Women's equality in British unions : the roles and impacts of women's group organising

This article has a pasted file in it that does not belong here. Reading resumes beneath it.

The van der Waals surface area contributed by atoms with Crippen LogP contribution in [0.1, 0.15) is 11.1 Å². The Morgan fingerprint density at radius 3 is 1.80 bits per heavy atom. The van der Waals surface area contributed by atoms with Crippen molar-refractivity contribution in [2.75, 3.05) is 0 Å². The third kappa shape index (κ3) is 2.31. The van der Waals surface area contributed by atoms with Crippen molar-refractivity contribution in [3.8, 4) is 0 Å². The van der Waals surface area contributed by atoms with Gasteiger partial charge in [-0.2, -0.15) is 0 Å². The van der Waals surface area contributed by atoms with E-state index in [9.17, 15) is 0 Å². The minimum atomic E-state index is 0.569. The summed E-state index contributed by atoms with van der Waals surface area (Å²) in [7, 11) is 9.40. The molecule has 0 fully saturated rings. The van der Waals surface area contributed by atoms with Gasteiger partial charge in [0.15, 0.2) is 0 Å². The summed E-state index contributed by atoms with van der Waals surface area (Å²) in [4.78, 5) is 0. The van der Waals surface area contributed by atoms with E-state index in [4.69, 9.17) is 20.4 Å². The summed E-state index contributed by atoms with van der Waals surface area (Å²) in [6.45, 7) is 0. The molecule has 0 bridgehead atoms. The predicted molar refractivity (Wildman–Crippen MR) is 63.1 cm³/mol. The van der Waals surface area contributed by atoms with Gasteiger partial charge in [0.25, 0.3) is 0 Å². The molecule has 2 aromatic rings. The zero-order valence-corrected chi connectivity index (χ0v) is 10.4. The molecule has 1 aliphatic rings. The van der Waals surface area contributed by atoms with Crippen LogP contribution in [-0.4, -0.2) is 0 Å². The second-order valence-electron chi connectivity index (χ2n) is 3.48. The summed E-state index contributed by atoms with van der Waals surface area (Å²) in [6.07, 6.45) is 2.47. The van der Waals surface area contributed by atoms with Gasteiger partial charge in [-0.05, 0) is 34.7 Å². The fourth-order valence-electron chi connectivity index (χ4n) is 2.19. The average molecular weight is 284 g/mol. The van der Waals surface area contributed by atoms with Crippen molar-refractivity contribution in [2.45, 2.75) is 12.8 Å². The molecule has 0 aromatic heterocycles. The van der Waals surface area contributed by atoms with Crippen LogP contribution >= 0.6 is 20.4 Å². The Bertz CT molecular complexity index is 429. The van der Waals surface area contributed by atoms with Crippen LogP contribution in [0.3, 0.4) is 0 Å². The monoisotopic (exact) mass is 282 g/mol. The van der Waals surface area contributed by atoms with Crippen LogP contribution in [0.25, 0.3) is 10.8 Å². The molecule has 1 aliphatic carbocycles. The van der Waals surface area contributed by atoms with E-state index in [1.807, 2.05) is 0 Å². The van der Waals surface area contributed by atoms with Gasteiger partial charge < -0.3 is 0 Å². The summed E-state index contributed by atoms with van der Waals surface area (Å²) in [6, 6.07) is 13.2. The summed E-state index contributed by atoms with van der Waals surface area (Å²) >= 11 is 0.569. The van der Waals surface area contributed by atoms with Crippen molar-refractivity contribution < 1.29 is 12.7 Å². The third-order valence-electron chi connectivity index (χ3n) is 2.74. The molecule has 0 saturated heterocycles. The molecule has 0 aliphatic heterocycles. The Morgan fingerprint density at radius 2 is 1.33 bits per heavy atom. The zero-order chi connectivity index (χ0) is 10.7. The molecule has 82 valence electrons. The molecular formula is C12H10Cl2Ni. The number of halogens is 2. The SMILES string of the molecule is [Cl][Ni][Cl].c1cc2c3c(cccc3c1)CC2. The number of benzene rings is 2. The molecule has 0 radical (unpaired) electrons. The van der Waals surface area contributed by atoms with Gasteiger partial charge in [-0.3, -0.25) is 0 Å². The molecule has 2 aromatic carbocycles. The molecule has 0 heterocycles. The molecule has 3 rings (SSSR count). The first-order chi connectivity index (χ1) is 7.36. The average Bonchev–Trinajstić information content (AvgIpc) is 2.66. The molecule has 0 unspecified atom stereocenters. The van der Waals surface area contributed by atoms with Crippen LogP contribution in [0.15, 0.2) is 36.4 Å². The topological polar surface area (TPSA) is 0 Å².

This thesis focuses on women's group organising (WG) in British unions. WGs are broadly defined as collective organising by women that responds to their concerns and need for access to empowering (social) positions. As a 'radical' form, WGs contrast with the formal liberal democratic principles underpinning much union organisation. The need for their examination is stressed by the continued feminisation of the workplace and many union memberships; growing realisation of the need for unions to connect their revitalisation to being responsive to women; and women's on-going experience of inequities in various settings. While existing works provide insights into why women collectivise in union and other contexts, a review of the related literature in industrial relations, women's studies, political studies, sociology and social psychology revealed the absence of an integrated body of work on union WGs. Consequently, the main objective of this study is to provide an empirical and conceptual contribution by addressing the following major questions: • What union factors influence the number and overall 'shape' ofWGs?; • What aims do WGs pursue, how do they address them and what equality ideas inform them?; and • What impacts do WGs make on gender equality in their union? A study of two major British unions, MSF and USDA W, examining seven of their WGs was undertaken from a constructivist-feminist standpoint. Analyses of interview, observational and documentary evidence were guided by two frameworks: i) the dimensions of Hyman's (1994) model of union organisation which were extended by this study's iterative data collection-analysis process, and ii) an independently-derived typology of gender equality ideas which could inform WGs' pursuit of their substantive aims. Criteria for assessing WGs' impact on women's situation in the union setting were developed from existing literature and the data sources. The findings illuminated hitherto unchartered aspects of union operations, and specifically, how WGs influence, and are influenced, by them. Four main conclusions emerge from the findings. First, particular features of the union setting have a key, if not often exclusive, influence on WG arrangements. Second, different WG types emphasise different aims but there is also some overlap in their aims and the equality ideas which inform them. This stresses the complex character and relations between the studied phenomena, and their location within a wider women's structure. Third, WGs pursue a wider range of aims, via uncoordinated equality approaches, than is formally recognised. Their impacts are more extensive than is officially reported, relating to union structure and democracy, agendas, interest representation, power, and social processes and modes of operating. This emphasises how the under-exposure of women's activism can act to under-estimate their efforts and effects for women in the union. Furthermore, each WG aim is usually underpinned by a mixture of unarticulated and dynamic conceptions of gender equality though a slow shift by WGs toward more ambitious ideas about equality is identified. Fourth, while WGs pursue and achieve more than was previously realised for union women, their current operations still seem unlikely to achieve the fundamental union transformation that is needed to achieve 'long' equality (see Cockburn 1989). Equal power sharing by male and female unionists will require the centring of WGs in union strategies that question the basis of union organisation. WGs also need to pursue considered, if multidimensional, approaches to gender equality. This may necessitate that WGs and unions undertake more innovative measures than is currently the case (e.g. more extensive links with community and social movements, WG organisation outside the union).